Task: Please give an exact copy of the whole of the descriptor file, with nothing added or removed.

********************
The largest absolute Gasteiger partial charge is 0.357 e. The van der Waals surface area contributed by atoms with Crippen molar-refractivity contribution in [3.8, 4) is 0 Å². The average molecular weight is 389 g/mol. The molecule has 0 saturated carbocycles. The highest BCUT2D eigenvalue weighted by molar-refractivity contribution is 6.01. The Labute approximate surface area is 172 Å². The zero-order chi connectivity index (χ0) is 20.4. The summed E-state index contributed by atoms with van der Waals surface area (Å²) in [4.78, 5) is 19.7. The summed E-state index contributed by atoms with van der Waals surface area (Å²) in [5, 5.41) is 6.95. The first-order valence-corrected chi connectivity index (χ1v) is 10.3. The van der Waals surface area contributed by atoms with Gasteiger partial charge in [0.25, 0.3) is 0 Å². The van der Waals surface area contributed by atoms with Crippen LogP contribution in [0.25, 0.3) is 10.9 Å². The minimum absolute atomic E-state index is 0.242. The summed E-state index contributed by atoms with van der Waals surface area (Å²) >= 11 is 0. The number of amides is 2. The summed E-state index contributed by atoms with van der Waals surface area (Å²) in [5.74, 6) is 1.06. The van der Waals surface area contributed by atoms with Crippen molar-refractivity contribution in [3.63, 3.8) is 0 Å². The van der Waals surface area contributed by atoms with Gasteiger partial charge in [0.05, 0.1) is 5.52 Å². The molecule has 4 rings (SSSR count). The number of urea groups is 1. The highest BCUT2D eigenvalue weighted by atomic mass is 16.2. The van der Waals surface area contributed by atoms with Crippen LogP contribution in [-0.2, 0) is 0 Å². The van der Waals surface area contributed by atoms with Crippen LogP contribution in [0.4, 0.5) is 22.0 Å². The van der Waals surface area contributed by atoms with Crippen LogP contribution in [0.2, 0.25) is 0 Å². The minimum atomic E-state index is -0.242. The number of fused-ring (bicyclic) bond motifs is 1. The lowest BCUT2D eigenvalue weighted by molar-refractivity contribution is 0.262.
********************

The largest absolute Gasteiger partial charge is 0.357 e. The van der Waals surface area contributed by atoms with Crippen molar-refractivity contribution in [3.8, 4) is 0 Å². The average molecular weight is 389 g/mol. The molecule has 0 saturated carbocycles. The highest BCUT2D eigenvalue weighted by molar-refractivity contribution is 6.01. The Labute approximate surface area is 172 Å². The zero-order chi connectivity index (χ0) is 20.4. The summed E-state index contributed by atoms with van der Waals surface area (Å²) in [4.78, 5) is 19.7. The summed E-state index contributed by atoms with van der Waals surface area (Å²) in [5, 5.41) is 6.95. The first-order valence-corrected chi connectivity index (χ1v) is 10.3. The van der Waals surface area contributed by atoms with Gasteiger partial charge in [0.25, 0.3) is 0 Å². The van der Waals surface area contributed by atoms with Crippen LogP contribution in [0.25, 0.3) is 10.9 Å². The minimum absolute atomic E-state index is 0.242. The summed E-state index contributed by atoms with van der Waals surface area (Å²) >= 11 is 0. The number of amides is 2. The summed E-state index contributed by atoms with van der Waals surface area (Å²) in [5.74, 6) is 1.06. The van der Waals surface area contributed by atoms with Crippen molar-refractivity contribution in [3.63, 3.8) is 0 Å². The van der Waals surface area contributed by atoms with Gasteiger partial charge in [0.05, 0.1) is 5.52 Å². The molecule has 4 rings (SSSR count). The number of urea groups is 1. The highest BCUT2D eigenvalue weighted by atomic mass is 16.2. The van der Waals surface area contributed by atoms with Crippen LogP contribution in [-0.2, 0) is 0 Å². The van der Waals surface area contributed by atoms with Crippen LogP contribution in [0.4, 0.5) is 22.0 Å². The van der Waals surface area contributed by atoms with Crippen LogP contribution in [0.2, 0.25) is 0 Å². The minimum atomic E-state index is -0.242. The number of fused-ring (bicyclic) bond motifs is 1. The lowest BCUT2D eigenvalue weighted by molar-refractivity contribution is 0.262.